It’s a memoir. To break it down into sub-genres, it’s a true crime spiritual romance. Since the names, dates, locations, and descriptions were changed to protect the innocent, it’s also a fictionalized memoir. But the events are true, so it’s different than most memoirs, which are either based on a true story (with events changed) or nonfiction (nothing changed.) Therefore, my book is difficult to categorize. The memoir genre is quite familiar to me, as I’ve read quite a few memoirs. But never one like mine.
How did you come to self-publish? Did you try to get published traditionally?
In 2013, when I was ready to publish my book, I didn’t want to try and find a traditional publisher because I didn’t want to have to wait years before publication. And I wanted to have the final say on my book content. So I formed my own publishing company, Mighty Quill Press, and published the 1st edition, titled “Angel Hero, Inspired by a True Story.” I called my book a novel to lessen the chances that the murderer, out on parole since 1992, would find out what I’d written about him and come after me. In 2015, I self-published the 2nd edition after the killer died. Only then did I feel safe to call my book a memoir with names and dates changed.
Since book distribution is the main dividing line between self-publishing and publishing with a traditional publisher, and since I wanted to sell more books, I contracted with Kwill Books in April of this year. Part traditional publisher and part marketing specialist, Kwill published a 3rd edition of my book Angel Hero, Murder in Hawai’i, A True Story in July, 2016. Editor Cate Baum designated the new e-book a true crime romance—less convoluted than what I’d called it (a true crime, true love, fictionalized memoir.) She skillfully partnered with me on editing, creating a better subtitle, a fantastic new cover, a book trailer I’m thrilled about, and more.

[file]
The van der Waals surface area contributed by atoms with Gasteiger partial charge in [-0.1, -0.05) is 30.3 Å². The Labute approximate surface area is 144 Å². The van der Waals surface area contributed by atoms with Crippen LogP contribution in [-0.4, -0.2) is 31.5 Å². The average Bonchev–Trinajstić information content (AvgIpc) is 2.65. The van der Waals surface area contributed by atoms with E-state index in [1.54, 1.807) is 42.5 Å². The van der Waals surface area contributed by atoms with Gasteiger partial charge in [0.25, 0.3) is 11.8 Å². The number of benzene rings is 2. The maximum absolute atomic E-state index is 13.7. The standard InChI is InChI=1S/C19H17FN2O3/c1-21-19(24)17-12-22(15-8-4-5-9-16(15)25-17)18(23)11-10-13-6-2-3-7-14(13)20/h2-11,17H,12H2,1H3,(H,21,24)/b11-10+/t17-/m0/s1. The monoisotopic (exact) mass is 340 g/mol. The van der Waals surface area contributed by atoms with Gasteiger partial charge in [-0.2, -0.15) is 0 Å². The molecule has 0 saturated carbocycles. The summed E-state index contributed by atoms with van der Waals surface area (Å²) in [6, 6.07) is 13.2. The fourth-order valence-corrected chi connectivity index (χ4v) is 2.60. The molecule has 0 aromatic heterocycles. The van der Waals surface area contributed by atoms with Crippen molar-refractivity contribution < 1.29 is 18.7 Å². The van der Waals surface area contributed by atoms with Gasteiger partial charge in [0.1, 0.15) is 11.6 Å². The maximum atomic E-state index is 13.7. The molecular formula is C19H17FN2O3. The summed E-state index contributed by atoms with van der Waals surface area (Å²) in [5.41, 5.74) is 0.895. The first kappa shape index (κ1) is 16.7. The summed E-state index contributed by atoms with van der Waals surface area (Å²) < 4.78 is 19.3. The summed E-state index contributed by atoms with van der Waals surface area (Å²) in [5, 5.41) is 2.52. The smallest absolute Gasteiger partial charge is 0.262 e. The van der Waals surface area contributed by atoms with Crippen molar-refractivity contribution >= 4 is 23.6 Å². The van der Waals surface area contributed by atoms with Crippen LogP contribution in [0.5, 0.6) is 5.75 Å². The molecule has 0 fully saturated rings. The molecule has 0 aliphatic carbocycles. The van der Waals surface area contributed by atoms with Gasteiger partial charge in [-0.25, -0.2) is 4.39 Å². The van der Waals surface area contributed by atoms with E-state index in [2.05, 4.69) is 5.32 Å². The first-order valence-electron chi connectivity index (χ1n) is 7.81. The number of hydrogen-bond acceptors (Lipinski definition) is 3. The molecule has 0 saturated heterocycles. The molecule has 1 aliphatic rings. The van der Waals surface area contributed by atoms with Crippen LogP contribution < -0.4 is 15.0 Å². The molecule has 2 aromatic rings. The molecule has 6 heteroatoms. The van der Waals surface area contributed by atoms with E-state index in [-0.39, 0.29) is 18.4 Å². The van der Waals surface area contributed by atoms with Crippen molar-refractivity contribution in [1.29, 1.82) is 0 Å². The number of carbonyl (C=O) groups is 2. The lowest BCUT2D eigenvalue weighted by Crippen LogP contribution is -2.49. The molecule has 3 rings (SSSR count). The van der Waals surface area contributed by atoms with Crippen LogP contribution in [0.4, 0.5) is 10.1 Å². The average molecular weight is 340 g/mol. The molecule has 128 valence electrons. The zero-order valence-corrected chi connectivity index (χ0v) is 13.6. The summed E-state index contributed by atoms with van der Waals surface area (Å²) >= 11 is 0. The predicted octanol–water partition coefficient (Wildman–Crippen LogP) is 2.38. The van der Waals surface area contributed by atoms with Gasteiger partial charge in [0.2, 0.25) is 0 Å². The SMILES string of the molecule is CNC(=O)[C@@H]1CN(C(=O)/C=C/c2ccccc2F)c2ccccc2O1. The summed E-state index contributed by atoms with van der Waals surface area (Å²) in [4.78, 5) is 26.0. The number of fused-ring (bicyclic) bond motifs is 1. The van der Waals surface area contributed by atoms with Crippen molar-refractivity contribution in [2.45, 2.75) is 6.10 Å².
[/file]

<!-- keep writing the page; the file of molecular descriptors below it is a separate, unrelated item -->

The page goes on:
What self-publishing service did you use? Happy with the service?
Well, I used myself, so I was happy with the service, as far as it went. Problem was, I didn’t know how to advertise and use social media well. Because of this, not many people discovered my book.
Would you self-publish again?
I don’t think so. It’s so helpful to have a publisher like Kwill who is skilled at promo work and also functions as a traditional publisher.
Any words of advice for those looking to self-publish? Any big missteps/successes?
I think it’s a good experience to learn the steps that go into publishing. Finding out about formatting, editing, building a website, blogging, etc., made me understand and respect what publishers go through. I recommend writers very carefully check out freelancers before hiring them, and pay by PayPal just in case they need to file a grievance later.
What’s next on the horizon for you as an author?
I’m collecting material for an anthology of true stories about people who, like me, have had spiritual experiences that transformed their lives. And I’m finding out about writing a column giving sage advice from my fiancé Barry, a gifted chiropractor whose patients love him because he’s the Doc who always fixes their backs.